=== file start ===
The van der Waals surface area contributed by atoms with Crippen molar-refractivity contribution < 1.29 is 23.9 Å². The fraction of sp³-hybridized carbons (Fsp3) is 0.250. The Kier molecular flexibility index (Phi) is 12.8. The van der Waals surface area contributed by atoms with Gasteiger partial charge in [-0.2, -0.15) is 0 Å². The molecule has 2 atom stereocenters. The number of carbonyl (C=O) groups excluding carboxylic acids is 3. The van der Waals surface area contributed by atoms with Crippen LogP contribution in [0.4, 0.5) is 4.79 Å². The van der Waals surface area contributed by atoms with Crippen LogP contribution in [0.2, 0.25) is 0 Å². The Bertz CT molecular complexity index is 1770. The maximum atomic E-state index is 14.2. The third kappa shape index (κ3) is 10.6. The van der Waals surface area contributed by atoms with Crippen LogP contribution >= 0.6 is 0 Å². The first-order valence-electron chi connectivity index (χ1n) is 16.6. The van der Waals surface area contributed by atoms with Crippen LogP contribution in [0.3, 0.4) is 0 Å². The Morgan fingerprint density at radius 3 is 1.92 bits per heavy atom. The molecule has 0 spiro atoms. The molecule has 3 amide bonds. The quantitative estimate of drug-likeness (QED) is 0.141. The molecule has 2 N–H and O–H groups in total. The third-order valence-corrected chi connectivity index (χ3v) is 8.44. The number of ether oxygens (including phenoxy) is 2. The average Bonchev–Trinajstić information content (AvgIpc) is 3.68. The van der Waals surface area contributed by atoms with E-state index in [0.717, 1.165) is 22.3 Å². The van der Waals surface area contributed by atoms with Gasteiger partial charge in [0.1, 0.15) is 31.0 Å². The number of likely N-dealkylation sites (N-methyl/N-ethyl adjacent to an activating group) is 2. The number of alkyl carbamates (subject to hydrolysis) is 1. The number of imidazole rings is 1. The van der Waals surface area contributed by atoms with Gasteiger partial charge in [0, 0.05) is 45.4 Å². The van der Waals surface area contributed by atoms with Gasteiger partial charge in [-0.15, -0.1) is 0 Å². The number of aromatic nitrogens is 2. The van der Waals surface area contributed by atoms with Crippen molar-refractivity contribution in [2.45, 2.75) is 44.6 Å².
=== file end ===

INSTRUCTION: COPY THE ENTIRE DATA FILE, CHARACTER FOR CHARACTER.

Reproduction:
The van der Waals surface area contributed by atoms with Crippen molar-refractivity contribution < 1.29 is 23.9 Å². The fraction of sp³-hybridized carbons (Fsp3) is 0.250. The Kier molecular flexibility index (Phi) is 12.8. The van der Waals surface area contributed by atoms with Gasteiger partial charge in [-0.2, -0.15) is 0 Å². The molecule has 2 atom stereocenters. The number of carbonyl (C=O) groups excluding carboxylic acids is 3. The van der Waals surface area contributed by atoms with Crippen LogP contribution in [0.4, 0.5) is 4.79 Å². The van der Waals surface area contributed by atoms with Crippen LogP contribution in [0.2, 0.25) is 0 Å². The Bertz CT molecular complexity index is 1770. The maximum atomic E-state index is 14.2. The third kappa shape index (κ3) is 10.6. The van der Waals surface area contributed by atoms with Crippen LogP contribution >= 0.6 is 0 Å². The first-order valence-electron chi connectivity index (χ1n) is 16.6. The van der Waals surface area contributed by atoms with Crippen LogP contribution in [0.3, 0.4) is 0 Å². The Morgan fingerprint density at radius 3 is 1.92 bits per heavy atom. The molecule has 0 spiro atoms. The molecule has 3 amide bonds. The quantitative estimate of drug-likeness (QED) is 0.141. The molecule has 2 N–H and O–H groups in total. The third-order valence-corrected chi connectivity index (χ3v) is 8.44. The number of ether oxygens (including phenoxy) is 2. The average Bonchev–Trinajstić information content (AvgIpc) is 3.68. The van der Waals surface area contributed by atoms with E-state index in [0.717, 1.165) is 22.3 Å². The van der Waals surface area contributed by atoms with Gasteiger partial charge in [0.1, 0.15) is 31.0 Å². The number of likely N-dealkylation sites (N-methyl/N-ethyl adjacent to an activating group) is 2. The number of alkyl carbamates (subject to hydrolysis) is 1. The number of imidazole rings is 1. The van der Waals surface area contributed by atoms with Gasteiger partial charge in [0, 0.05) is 45.4 Å². The van der Waals surface area contributed by atoms with Gasteiger partial charge in [-0.15, -0.1) is 0 Å². The number of aromatic nitrogens is 2. The van der Waals surface area contributed by atoms with Crippen molar-refractivity contribution in [2.45, 2.75) is 44.6 Å².